State prosecutors are seeking a tougher sentence for former Minneapolis police officer Derek Chauvin after a jury found him guilty of murdering George Floyd, new court documents show.
“The State respectfully requests an aggravated sentence for Defendant Derek Chauvin,” the court filing reads.
The former officer was convicted last month of second-degree unintentional murder, which could result in up to 40 years in prison, as well as third-degree murder and second-degree manslaughter. However, Minnesota law only allows for him to be sentenced for the most serious crime of which he was found guilty: second-degree murder.
Legal experts have commented that they do not think Chauvin will be given the full 40-year sentence, as someone charged with unintentional murder with no previous criminal record, such as Chauvin, would typically receive 12.5 years in prison.
Minnesota sentencing guidelines advise a judge to sentence someone convicted of unintentional murder between 10 years and eight months to 15 years. Exceeding this advisory limit would require Judge Peter Cahill to determine there were “aggravating factors” found in the case.
Prosecutors, led by Minnesota Attorney General Keith Ellison, are claiming such factors exist in the case to qualify a tougher sentence.
In the new court filing, Ellison claimed Floyd was a “particularly vulnerable victim” at the time of his death and said he was “treated with particular cruelty” by Chauvin, who knelt on Floyd’s neck for more than nine minutes.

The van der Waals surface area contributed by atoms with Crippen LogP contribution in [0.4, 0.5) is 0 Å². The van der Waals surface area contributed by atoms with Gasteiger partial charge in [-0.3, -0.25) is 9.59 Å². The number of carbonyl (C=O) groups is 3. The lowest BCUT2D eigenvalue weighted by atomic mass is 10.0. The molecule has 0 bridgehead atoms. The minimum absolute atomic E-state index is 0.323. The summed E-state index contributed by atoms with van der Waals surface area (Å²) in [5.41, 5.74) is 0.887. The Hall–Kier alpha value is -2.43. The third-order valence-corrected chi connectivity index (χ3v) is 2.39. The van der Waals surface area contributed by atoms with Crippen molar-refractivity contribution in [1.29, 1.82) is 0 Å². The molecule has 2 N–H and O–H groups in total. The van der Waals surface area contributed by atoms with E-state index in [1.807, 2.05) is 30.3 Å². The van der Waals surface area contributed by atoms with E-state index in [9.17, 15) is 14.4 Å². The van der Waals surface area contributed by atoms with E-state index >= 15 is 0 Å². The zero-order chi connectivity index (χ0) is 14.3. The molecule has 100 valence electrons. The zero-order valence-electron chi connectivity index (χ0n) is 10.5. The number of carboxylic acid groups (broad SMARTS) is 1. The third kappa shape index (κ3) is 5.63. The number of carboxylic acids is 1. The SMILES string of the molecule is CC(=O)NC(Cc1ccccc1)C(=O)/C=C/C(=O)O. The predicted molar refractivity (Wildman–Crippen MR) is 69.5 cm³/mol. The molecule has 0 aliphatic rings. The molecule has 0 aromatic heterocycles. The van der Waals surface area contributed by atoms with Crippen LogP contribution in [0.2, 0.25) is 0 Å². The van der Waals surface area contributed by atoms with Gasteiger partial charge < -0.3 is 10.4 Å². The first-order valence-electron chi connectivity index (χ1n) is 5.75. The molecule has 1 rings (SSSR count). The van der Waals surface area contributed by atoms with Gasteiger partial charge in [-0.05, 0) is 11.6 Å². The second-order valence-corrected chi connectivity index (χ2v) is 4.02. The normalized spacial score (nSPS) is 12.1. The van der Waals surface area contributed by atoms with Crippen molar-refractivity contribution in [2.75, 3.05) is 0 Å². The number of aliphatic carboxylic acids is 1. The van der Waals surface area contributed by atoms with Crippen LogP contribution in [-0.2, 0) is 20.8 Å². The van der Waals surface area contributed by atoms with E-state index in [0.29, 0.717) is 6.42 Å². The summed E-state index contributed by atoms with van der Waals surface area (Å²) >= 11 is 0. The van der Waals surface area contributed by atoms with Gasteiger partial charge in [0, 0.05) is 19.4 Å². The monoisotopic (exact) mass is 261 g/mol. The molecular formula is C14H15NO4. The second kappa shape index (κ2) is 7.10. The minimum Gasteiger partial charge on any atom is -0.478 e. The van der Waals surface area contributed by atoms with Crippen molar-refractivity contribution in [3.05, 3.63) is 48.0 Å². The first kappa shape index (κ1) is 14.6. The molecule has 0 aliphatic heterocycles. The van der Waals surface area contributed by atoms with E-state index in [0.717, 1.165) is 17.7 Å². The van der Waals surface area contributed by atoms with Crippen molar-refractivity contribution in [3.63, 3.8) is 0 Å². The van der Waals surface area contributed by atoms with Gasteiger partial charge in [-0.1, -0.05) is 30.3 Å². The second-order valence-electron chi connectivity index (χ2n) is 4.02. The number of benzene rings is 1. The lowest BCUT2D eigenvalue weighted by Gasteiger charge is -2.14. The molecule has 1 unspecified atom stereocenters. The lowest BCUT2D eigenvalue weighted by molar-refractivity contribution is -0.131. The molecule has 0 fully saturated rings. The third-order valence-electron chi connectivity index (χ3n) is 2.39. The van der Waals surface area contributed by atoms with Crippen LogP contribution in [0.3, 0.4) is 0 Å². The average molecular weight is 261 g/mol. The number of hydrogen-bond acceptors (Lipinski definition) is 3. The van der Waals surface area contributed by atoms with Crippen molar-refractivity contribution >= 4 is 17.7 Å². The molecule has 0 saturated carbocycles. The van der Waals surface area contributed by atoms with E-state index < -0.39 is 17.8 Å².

“Defendant continued to kneel on Mr. Floyd’s neck and upper back even after Mr. Floyd said he could not breathe 27 times, for almost four minutes after he became nonresponsive, and for approximately three minutes after officers knew that he had no pulse,” prosecutors wrote.
“Defendant thus did not just inflict physical pain. He caused Mr. Floyd psychological distress during the final moments of his life, leaving Mr. Floyd helpless as he squeezed the last vestiges of life out of Mr. Floyd’s body,” they added.
The state prosecutors pointed to details from the case that Floyd pleaded he could not breathe, and Chauvin did not perform CPR in an effort to resuscitate him. The legal team also said the officer’s actions were done in front of a crowd of people, several of whom were children.
The prosecution did not specify in the court documents what sentence they were seeking for Chauvin.
Defense attorney Eric Nelson defended his client’s actions, claiming the arrest was lawful, and Floyd’s size and struggle caused the officers to restrain him. The defense noted the officers did call for medical attention and argued the crowd could have walked away at any time.
“The assault of Mr. Floyd occurred in the course of a very short time, involved no threats or taunting, such as putting a gun to his head and pulling the trigger … and ended when EMS finally responded to officers’ calls,” Nelson said.
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